library Europeana and suggests solutions for making works covered by copyright available online Member States need to considerably increase their funding for digitisation in order to generate jobs and growth in the future. The funds needed to build 100 km of roads would pay for the digitisation of 16% of all available books in EU libraries, or the digitisation of every piece of audio content in EU Member States’ cultural institutions. Public-private partnerships for digitisation must be encouraged. They must be transparent, non-exclusive and equitable for all partners, and must result in cross-border access to the digitised material for all. Preferential use of the digitised material granted to the private partner should not exceed seven years. To guarantee the preservation of collections in their digital format, a second copy of this cultural material should be archived at Europeana. In addition, a system should be developed so that any cultural material that currently needs to be deposited in several countries would only be deposited once. The recommendations of the „Comité des sages‟ will feed into the Commission‟s broader strategy, under the Digital Agenda for Europe to help cultural institutions make the transition towards the digital age and to search for new and effective business models that accelerate digitisation while allowing fair remuneration for rights holders where necessary (see IP/10/581, MEMO/10/199 and MEMO/10/200). The recommendations will also be useful for the Commission‟s plan to develop a sustainable funding model for Europeana by 2012.”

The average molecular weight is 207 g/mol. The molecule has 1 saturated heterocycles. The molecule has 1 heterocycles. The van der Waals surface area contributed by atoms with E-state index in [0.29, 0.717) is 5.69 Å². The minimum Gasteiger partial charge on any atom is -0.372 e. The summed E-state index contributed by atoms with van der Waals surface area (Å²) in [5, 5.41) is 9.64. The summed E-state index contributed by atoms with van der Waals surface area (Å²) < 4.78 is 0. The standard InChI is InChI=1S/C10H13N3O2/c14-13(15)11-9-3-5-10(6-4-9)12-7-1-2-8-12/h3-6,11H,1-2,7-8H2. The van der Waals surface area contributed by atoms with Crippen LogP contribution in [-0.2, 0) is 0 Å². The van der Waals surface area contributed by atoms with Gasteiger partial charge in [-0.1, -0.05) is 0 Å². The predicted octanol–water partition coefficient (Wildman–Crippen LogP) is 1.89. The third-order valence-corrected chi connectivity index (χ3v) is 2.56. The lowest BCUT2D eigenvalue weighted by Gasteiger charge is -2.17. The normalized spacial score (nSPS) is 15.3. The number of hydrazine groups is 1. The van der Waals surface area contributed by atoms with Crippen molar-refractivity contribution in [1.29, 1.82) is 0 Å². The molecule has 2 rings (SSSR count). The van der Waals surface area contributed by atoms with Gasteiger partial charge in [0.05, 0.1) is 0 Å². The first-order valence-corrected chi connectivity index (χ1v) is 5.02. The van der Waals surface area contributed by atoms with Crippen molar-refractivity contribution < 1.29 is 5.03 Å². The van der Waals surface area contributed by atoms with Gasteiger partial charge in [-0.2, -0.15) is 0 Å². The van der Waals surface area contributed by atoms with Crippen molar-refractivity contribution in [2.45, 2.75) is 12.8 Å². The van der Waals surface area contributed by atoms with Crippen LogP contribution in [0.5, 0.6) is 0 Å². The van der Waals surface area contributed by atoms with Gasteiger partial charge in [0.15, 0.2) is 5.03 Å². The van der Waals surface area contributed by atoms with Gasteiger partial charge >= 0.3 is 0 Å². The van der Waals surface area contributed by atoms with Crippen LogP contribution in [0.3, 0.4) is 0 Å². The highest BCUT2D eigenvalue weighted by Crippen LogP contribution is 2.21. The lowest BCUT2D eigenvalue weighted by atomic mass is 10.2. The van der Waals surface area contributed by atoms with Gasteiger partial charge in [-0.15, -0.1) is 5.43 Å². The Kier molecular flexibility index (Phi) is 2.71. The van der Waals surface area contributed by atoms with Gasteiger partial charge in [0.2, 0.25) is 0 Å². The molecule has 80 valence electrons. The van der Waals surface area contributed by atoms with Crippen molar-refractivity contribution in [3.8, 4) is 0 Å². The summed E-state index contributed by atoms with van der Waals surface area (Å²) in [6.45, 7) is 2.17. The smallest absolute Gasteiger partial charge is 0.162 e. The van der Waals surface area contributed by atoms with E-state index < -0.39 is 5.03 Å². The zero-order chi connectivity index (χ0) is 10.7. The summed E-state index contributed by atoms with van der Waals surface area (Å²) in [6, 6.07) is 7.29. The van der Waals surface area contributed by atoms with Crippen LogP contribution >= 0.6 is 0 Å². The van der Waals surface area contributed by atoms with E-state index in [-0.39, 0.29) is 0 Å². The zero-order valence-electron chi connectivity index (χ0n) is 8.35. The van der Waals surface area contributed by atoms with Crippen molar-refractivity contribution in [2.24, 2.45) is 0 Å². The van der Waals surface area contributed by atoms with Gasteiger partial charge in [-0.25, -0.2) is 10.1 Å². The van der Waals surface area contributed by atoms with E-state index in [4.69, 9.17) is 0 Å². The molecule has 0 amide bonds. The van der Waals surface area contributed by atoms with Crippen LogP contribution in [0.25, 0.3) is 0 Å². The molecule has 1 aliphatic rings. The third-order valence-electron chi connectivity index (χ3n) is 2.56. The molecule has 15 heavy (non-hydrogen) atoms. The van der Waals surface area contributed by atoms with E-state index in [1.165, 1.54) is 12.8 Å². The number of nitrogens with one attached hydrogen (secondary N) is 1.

>> A Paradigm Shift Thomas Kuhn‟s term „paradigm shift‟ is the second-most abused scientific/philosophical term after „quantum leap‟, and up there with „synergy‟ in my list of terms never to use in public. And of course Kuhn believed it could only apply to the hard sciences, but that was